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European Markets, much vertigo for a free fall?

CAC40, DAX30, STOXX sound very sweet to the ears of optimistic investors. After an excellent year 2013 and a mixed year 2014, 2015 took off with a supersonic bang. Star among the stars, the DAX30 skyrocketed nearly 18 percent in 2 months instead of a mere 2.3 percent  in 2014 after a jump of 23 percent in 2013. The massive quantitative easing (QE) started by the ECB 2 days ago has been the main engine behind the brake-less European financial markets.

It’s so wonderful that it blinded the price each European taxpayer will have to pay for it without any guarantee that the QE will bring the desired outcome. In addition here is the comeback of economic growth, long-awaited since 2008 and the sovereign debt crisis in 2011. A mere 2 percent is enough to delight both politicians and the financial markets. Yet it is barely enough to sustain the ailing and sluggish European economy at its current level. This suggests that the market has yielded again to one of its bad habits: celebrating the positives and ignoring the negatives.

Indeed what can be negative when the majority agreed, contrary to what it said when a quasi-correction occurred in October 2014, that Europe is “the market to be” in 2015. The euro crisis is not over. The showdown between the Eurogroup and Greece, even though the latter will likely be defeated, is the visible tip of a very deep political crisis at the core of which, ignored by politicians, has been melting a huge magma of popular anger whose explosion could happen anytime. In that case, the euro would likely be swept out and the European economy would plunge into the unknown.

Add the crisis in Ukraine, the acrimonious relations between the European Union and Russia, the Islamic terrorist threat, and the cocktail served to investors will ultimately taste very bitter. Icing on the glass, latest economic data has revealed a more serious than expected slowdown of China’s economy. The markets took it as a temporary episode although the fundamentals should encourage them to more caution.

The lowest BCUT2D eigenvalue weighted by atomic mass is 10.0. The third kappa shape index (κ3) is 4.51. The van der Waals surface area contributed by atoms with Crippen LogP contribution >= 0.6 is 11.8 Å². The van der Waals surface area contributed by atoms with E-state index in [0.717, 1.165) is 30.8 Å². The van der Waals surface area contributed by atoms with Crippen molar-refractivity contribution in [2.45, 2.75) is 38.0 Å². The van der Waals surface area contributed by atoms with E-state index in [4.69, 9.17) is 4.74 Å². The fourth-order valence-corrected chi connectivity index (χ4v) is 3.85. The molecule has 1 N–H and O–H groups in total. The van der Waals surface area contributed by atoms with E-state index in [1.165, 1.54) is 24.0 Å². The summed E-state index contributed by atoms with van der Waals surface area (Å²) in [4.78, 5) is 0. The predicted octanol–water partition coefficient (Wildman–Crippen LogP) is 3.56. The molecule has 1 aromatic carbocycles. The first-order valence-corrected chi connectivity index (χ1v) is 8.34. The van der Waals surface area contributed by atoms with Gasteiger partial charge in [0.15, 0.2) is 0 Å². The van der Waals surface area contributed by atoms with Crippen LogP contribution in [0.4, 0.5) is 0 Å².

A respiration on European markets would be sane whereas an ongoing bullish trend at the pace recorded since the beginning of the year would be a catalyst for a correction as hard as sudden.

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Saudi Arabia and Gulf region allies – Qatar, Bahrain, Kuwait and the UAE – launched military operations including air strikes in Yemen against Iran-backed Houthis. “The operation is to defend the legitimate government (of President Abd Rabbuh Mansur Hadi),” Adel al-Jubeir, the Saudi envoy to the US, told reporters. Oil prices increased quickly.

China unveiled ambitious plans to upgrade manufacturing power. The implementation of the “Made-in-China 2025” strategy will be accelerated, Premier Li Keqiang announced. This will be key to helping China maintain economic growth at a medium-to-high level and to move up the global value chain, a communiqué said.

“I think reconciliation between what markets think and what the committee thinks will have to happen at some point, (…) that’s a potentially violent (encounter) … and I am concerned about that,” Fed policymaker James Bullard told reporters at London’s City Week financial conference.

Inflation hit zero for the first time, pushing Britain closer to deflation (…) the falling cost of bread, a beer or petrol does impact the housing market (…) if deflation goes on for a fraction too long it can flip a switch in (UK’s) housing market,” Anna White, The Telegraph’s property correspondent wrote.

“We will not accept a bad deal. Our diplomatic engagement with Iran has already delivered concrete results. (…) We know Iran is living up to its commitments so far because (…) we have gained unprecedented access to Iran’s nuclear program,” White House Chief of Staff Denis McDonough said after reports accused Israel of spying on US diplomatic activities as regards Iran.

“Labour will make us as bad as France,” conservative UK Prime Minister David Cameron said. As the national election campaign is approaching its full swing, Cameron said the Labour leader Ed Miliband wanted “to follow the same path as the French government,” namely “catastrophic job losses, a drop in the quality of life, debt to make us weep, and a massive fall in all hope for the future.”

A rate hikelikely will be warranted before the end of the year,” US Fed Vice Chairman Stanley Fischer said. Moreover, “a smooth path upward in the federal funds rate will almost certainly not be realized,” Fischer added.

No oil production cut in ahead. “We repeat that, as for prices, the market determines it, (…) we did not succeed (in finding consensus) because countries (outside OPEC) were insisting that OPEC carry the burden (of cuts) and we refuse that OPEC bears the responsibility,” Saudi Oil Minister Ali al-Naimi said.

Amazon is one step closer to launching its drone delivery service, CBS Baltimore said after the Federal Aviation Administration (FAA) approved the company to fly drones on a trial basis. Amazon has been lobbying the US Congress since it envisaged drone delivery service in 2013.

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